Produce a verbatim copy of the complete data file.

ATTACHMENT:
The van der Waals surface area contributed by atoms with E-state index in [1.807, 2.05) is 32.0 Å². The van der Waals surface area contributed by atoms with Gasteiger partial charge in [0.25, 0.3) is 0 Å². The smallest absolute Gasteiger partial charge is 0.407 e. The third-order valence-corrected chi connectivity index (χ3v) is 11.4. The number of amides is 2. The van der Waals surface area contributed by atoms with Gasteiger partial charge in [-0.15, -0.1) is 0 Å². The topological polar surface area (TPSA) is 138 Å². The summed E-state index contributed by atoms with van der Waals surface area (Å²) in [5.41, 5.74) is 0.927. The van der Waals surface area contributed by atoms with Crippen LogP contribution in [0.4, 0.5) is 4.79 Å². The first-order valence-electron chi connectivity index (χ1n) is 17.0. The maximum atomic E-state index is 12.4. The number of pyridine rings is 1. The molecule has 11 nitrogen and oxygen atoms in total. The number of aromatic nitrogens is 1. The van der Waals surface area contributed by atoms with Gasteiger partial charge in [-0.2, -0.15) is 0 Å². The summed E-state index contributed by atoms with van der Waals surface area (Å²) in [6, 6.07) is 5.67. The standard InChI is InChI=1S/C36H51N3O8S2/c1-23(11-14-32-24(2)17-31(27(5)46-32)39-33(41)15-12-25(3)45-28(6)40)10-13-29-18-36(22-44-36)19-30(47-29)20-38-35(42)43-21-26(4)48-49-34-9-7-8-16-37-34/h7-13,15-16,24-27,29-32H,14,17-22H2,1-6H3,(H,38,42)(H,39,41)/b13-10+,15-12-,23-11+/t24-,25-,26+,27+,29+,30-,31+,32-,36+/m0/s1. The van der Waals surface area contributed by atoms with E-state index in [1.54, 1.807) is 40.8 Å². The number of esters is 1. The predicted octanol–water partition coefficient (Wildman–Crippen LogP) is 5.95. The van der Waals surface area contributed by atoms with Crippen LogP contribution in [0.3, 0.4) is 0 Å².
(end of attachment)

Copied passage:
The van der Waals surface area contributed by atoms with E-state index in [1.807, 2.05) is 32.0 Å². The van der Waals surface area contributed by atoms with Gasteiger partial charge in [0.25, 0.3) is 0 Å². The smallest absolute Gasteiger partial charge is 0.407 e. The third-order valence-corrected chi connectivity index (χ3v) is 11.4. The number of amides is 2. The van der Waals surface area contributed by atoms with Gasteiger partial charge in [-0.15, -0.1) is 0 Å². The topological polar surface area (TPSA) is 138 Å². The summed E-state index contributed by atoms with van der Waals surface area (Å²) in [5.41, 5.74) is 0.927. The van der Waals surface area contributed by atoms with Crippen LogP contribution in [0.4, 0.5) is 4.79 Å². The first-order valence-electron chi connectivity index (χ1n) is 17.0. The maximum atomic E-state index is 12.4. The number of pyridine rings is 1. The molecule has 11 nitrogen and oxygen atoms in total. The number of aromatic nitrogens is 1. The van der Waals surface area contributed by atoms with Gasteiger partial charge in [-0.2, -0.15) is 0 Å². The summed E-state index contributed by atoms with van der Waals surface area (Å²) in [6, 6.07) is 5.67. The standard InChI is InChI=1S/C36H51N3O8S2/c1-23(11-14-32-24(2)17-31(27(5)46-32)39-33(41)15-12-25(3)45-28(6)40)10-13-29-18-36(22-44-36)19-30(47-29)20-38-35(42)43-21-26(4)48-49-34-9-7-8-16-37-34/h7-13,15-16,24-27,29-32H,14,17-22H2,1-6H3,(H,38,42)(H,39,41)/b13-10+,15-12-,23-11+/t24-,25-,26+,27+,29+,30-,31+,32-,36+/m0/s1. The van der Waals surface area contributed by atoms with E-state index in [1.54, 1.807) is 40.8 Å². The number of esters is 1. The predicted octanol–water partition coefficient (Wildman–Crippen LogP) is 5.95. The van der Waals surface area contributed by atoms with Crippen LogP contribution in [0.3, 0.4) is 0 Å².